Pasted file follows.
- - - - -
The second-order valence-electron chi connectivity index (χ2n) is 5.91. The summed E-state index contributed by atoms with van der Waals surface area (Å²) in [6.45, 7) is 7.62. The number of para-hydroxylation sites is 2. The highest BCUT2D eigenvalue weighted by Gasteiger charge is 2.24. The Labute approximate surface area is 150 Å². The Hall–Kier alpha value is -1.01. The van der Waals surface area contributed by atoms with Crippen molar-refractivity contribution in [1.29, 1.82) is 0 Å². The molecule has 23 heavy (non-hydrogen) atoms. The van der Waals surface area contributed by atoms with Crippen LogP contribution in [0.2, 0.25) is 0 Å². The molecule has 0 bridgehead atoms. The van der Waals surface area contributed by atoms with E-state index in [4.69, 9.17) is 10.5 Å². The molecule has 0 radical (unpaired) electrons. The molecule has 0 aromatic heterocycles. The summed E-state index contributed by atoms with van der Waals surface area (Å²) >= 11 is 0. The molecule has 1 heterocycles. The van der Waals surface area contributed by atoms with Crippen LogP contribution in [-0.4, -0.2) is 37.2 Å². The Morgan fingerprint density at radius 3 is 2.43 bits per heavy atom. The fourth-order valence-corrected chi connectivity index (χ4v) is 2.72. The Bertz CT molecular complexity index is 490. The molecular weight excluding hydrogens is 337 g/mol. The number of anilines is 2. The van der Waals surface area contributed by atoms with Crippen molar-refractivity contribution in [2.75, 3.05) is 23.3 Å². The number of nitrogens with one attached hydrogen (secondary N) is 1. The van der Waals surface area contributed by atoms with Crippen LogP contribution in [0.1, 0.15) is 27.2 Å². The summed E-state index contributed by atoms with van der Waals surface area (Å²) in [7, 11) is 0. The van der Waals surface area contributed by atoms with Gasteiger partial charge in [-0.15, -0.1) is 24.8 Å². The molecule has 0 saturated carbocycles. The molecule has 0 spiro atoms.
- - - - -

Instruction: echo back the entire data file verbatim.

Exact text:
The second-order valence-electron chi connectivity index (χ2n) is 5.91. The summed E-state index contributed by atoms with van der Waals surface area (Å²) in [6.45, 7) is 7.62. The number of para-hydroxylation sites is 2. The highest BCUT2D eigenvalue weighted by Gasteiger charge is 2.24. The Labute approximate surface area is 150 Å². The Hall–Kier alpha value is -1.01. The van der Waals surface area contributed by atoms with Crippen molar-refractivity contribution in [1.29, 1.82) is 0 Å². The molecule has 23 heavy (non-hydrogen) atoms. The van der Waals surface area contributed by atoms with Crippen LogP contribution in [0.2, 0.25) is 0 Å². The molecule has 0 bridgehead atoms. The van der Waals surface area contributed by atoms with E-state index in [4.69, 9.17) is 10.5 Å². The molecule has 0 radical (unpaired) electrons. The molecule has 0 aromatic heterocycles. The summed E-state index contributed by atoms with van der Waals surface area (Å²) >= 11 is 0. The molecule has 1 heterocycles. The van der Waals surface area contributed by atoms with Crippen LogP contribution in [-0.4, -0.2) is 37.2 Å². The Morgan fingerprint density at radius 3 is 2.43 bits per heavy atom. The fourth-order valence-corrected chi connectivity index (χ4v) is 2.72. The Bertz CT molecular complexity index is 490. The molecular weight excluding hydrogens is 337 g/mol. The number of anilines is 2. The van der Waals surface area contributed by atoms with Crippen molar-refractivity contribution in [2.75, 3.05) is 23.3 Å². The number of nitrogens with one attached hydrogen (secondary N) is 1. The van der Waals surface area contributed by atoms with Crippen LogP contribution in [0.1, 0.15) is 27.2 Å². The summed E-state index contributed by atoms with van der Waals surface area (Å²) in [7, 11) is 0. The van der Waals surface area contributed by atoms with Gasteiger partial charge in [-0.15, -0.1) is 24.8 Å². The molecule has 0 saturated carbocycles. The molecule has 0 spiro atoms.